Here’s how the Air Force rates public education services at your base
Air Force families – and other military families stationed at Joint Air Force bases – have new information on key quality of life issues at facilities, with a base-by-base assessment for them. public education services and the portability of military spouses’ licenses to practice.
This is the second year that the Air Force has conducted this comprehensive assessment of these issues in the communities around the 157 Air Force bases. The first, published in 2020, was based on data from 2019. This assessment is based on public data available in May 2021.
The assessment used publicly available data for school districts to assess school performance, school climate, and service offerings. An Air Force team assessed pre-kindergarten through grade 12 public school districts in the Air Force facilities military housing area, defined as the geographic areas in which military personnel are expected to seek housing community.
The service offers include pre-kindergarten classes; student-advisor ratios; student-support ratios in mental health; student-nurse ratios; and student-teacher ratios. These offerings facilitate transitions and provide emotional academic support to students. The overall score is based on 60% on academic results, 20% on the school climate and 20% on service offers.
The report compares the public education opportunities at the 157 Air Force facilities and ranks them based on these results. It does not provide numeric rankings, but divides them into thirds to provide information about the position of a particular base relative to all other bases. It color codes the overall results and each component of the results. A “red” code means the base is in the lower third, described as the least favorable to military families; “Yellow” means moderately favorable and “green” means that it is one of the most favorable bases.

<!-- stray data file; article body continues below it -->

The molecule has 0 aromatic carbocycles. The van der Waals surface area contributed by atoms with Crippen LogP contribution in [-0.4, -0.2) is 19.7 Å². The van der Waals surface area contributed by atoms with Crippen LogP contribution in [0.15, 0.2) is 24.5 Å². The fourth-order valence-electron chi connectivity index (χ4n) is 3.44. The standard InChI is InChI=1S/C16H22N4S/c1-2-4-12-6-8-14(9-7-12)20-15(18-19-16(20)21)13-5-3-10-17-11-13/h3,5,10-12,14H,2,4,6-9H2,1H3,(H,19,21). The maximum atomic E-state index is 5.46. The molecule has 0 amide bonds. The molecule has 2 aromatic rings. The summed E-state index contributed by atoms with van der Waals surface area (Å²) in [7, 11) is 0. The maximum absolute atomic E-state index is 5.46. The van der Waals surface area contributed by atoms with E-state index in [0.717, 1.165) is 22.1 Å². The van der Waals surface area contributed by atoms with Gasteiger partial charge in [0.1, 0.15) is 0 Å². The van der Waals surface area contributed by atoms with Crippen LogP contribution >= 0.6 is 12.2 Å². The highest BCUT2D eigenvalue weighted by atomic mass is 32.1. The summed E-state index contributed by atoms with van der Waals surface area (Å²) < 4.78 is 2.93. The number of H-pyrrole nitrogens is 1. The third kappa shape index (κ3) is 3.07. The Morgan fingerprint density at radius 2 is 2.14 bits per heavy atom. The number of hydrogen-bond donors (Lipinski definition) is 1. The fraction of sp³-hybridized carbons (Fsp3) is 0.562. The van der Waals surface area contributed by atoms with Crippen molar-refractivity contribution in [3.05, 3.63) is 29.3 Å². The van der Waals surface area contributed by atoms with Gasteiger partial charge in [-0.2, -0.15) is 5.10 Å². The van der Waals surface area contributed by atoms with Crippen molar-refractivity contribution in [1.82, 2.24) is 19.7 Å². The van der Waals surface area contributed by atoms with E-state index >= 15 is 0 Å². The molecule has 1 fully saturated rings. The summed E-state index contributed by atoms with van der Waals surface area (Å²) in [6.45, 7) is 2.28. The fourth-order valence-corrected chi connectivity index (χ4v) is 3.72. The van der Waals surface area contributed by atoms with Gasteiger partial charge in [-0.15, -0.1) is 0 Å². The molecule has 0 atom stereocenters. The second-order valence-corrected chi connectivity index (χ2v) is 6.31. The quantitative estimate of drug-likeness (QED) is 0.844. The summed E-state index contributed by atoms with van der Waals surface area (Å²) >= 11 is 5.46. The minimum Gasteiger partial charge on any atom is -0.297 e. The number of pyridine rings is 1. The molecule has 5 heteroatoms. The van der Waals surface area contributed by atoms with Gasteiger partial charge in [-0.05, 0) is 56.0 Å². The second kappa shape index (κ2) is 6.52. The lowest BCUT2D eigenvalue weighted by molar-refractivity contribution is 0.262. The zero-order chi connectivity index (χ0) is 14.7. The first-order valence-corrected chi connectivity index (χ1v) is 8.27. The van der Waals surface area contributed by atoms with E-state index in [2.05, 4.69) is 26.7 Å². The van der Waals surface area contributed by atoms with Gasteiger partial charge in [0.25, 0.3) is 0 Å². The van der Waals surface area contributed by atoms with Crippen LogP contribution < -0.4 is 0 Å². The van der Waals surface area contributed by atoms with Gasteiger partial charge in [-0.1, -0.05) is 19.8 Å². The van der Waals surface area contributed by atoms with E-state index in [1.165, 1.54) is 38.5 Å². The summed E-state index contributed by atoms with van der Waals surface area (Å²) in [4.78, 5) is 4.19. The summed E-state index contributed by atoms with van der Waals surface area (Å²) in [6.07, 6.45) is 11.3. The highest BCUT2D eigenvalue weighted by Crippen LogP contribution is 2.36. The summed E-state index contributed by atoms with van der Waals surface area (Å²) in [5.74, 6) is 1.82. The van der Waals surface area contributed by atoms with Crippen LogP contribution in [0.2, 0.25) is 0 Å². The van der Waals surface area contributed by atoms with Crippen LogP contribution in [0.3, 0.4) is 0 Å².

Bases moving up or down
Seventeen Air Force bases saw their rankings improve this year for public education support, and 18 fell. Many of those that have improved are Air National Guard bases, but among the active-duty bases that have made gains include Altus Air Force Base, Oklahoma, and Mountain Home Air Force Base, in Idaho, who rose from the middle of the three levels to the highest level. Vance AFB, Oklahoma; Holloman AFB, New Mexico; and Scott AFB, Illinois, moved from low to intermediate.
Some of the active duty bases that fall at the high end of the “most favorable” level for education include Luke AFB, Ariz .; Beale AFB, Los Angeles AFB and Vandenberg AFB, California; Hanscom AFB, Massachusetts; Whiteman AFB, Montana; Minot AFB, North Dakota; Joint Base McGuire-Dix-Lakehurst, New Jersey; Arnold AFB, Tennessee; Sheppard AFB, Texas; and Hill AFB, Utah.
Among the active duty bases that sank into the assessment was Goodfellow AFB, Texas, which moved from the upper level of public education support to the lower level. Others have moved from the middle level, which was previously moderately favorable, to the lower end, with the least favorable education services. They include: Joint Base Langley-Eustis, Virginia; Fairchild AFB and Joint Base Lewis-McChord, Washington. ; Francis E. Warren AFB, Wyoming; and Shaw AFB, South Carolina.
At the bottom of the scale, the “least favorable” active duty bases are the US Air Force Academy, Colorado; Maxwell AFB, Alabama; Little Rock AFB, Arkansas; Schriever Space Force Base, Colorado; MacDill AFB and Tyndall AFB, Florida; Robins AFB, Georgia; McConnell AFB, Kansas; Barksdale AFB, Louisiana; Columbus AFB, Mississippi; Malmstrom AFB, Montana; Seymour Johnson AFB, North Carolina; and Laughlin AFB, Texas.
Many bases are squarely in the middle of the upper and middle levels.
Transfer of professional licenses
Officials also looked at the ease of transferring professional licenses, a significant issue for spouses.
The assessment provides the same color coding to assess the portability of the license to practice, but does not rank the bases against each other regarding this issue. Policies regarding license portability depend on state laws and regulations.